If your DPE speaks to you or tries to correct you on a maneuver, it only means you may have done it inappropriately. This doesn’t mean you have failed your checkride.
You have to be patient and wait until you finish your flight to know the result. Don’t fret over the things that went wrong before. Focus on demonstrating the next maneuver properly.
Thus crucial planning before the checkride is essential, and you have the time to do so during your oral exam. So utilize the time during your oral exam, and don’t try to hurry through the process.
Take your time and plan precisely; eventually, it’ll show the DPE your diligence as a pilot.
A quiet DPE always signals that you’re doing great on your checkride practical test.
However, you can only know the final result after you complete your checkride.
If you notice your DPE is quiet throughout the entire cross-country flight, then you have passed the practical test, and there’s no more barrier between you and getting your private pilot license with your name on it.
How many landings for private pilot checkride?
The paperwork & documents you need to carry to your private pilot checkride.
How much is the Private pilot checkride cost?
Typically the cost associated with the checkride is the fee for the DPE. There are no other costs associated with a checkride.
It’s a tricky question to ask: How much is the cost of a private pilot checkride?
Because there is no fixed rate, different DPE may ask for a different rate. However, 650 USD is the most reasonable checkride cost.
Though the rate has spiked a bit recently, DPEs ask for around 700 to 800 USD nowadays.
Inflation does play a role in this, and I don’t blame DPEs because they’re just human beings like us trying to make a living.
Understand this: A checkride takes half a day from a DPE’s busy schedule.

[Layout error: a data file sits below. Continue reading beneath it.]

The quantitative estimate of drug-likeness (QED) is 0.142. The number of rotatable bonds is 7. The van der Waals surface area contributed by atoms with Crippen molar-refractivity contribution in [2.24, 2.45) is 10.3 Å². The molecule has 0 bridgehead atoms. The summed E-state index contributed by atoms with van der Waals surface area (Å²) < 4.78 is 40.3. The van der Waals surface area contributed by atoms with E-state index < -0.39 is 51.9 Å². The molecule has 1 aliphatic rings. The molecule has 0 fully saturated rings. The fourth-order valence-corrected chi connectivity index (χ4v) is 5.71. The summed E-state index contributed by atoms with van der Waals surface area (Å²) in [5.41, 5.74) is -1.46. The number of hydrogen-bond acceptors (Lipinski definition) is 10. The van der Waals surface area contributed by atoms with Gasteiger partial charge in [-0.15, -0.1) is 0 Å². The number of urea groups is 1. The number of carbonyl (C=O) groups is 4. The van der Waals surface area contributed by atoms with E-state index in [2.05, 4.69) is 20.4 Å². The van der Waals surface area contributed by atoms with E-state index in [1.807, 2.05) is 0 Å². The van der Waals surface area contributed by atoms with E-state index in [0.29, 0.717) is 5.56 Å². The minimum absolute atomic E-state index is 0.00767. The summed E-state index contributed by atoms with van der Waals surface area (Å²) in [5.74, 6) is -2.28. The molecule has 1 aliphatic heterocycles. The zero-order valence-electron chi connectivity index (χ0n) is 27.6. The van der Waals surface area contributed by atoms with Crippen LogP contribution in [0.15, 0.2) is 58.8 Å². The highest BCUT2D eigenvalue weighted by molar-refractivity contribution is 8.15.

This is another factor that plays a role in the increasing checkride cost. Designated pilot examiners are in demand and often are booked for checkride months ahead.
Raising your price when there is a demand is only basic economics. Likewise, there is no designated fee recommended by the FAA.
Furthermore, if you find an available DPE not in the exact location as you, you may have to travel to his location for the checkride, which adds more cost for the student pilot.
Typically, student pilots are willing to pay any amount a little higher than the reasonable price because they want to get over with their checkride.
Ultimately, there is no fixed rate that anyone can promise.
However, all flight schools have their favorite DPE. So it’s best to ask your flight school about the current fees that their designated DPE charges for a checkride.
You can also contact other DPEs if your school’s examiner is unavailable at the time.
SOURCE: How much did you pay for your checkride?
What new facts and ideas can you grasp from a checkride course?
I already mentioned that the PPL checkride prep course aims to prepare students to answer questions that a DPE will ask. An examiner will not ask questions or request a demonstration for a commercial pilot license during a private pilot checkride.
A student will learn techniques from a checkride prep course to answer the examiner’s question quickly and guide the examiner to ask questions you want them to ask.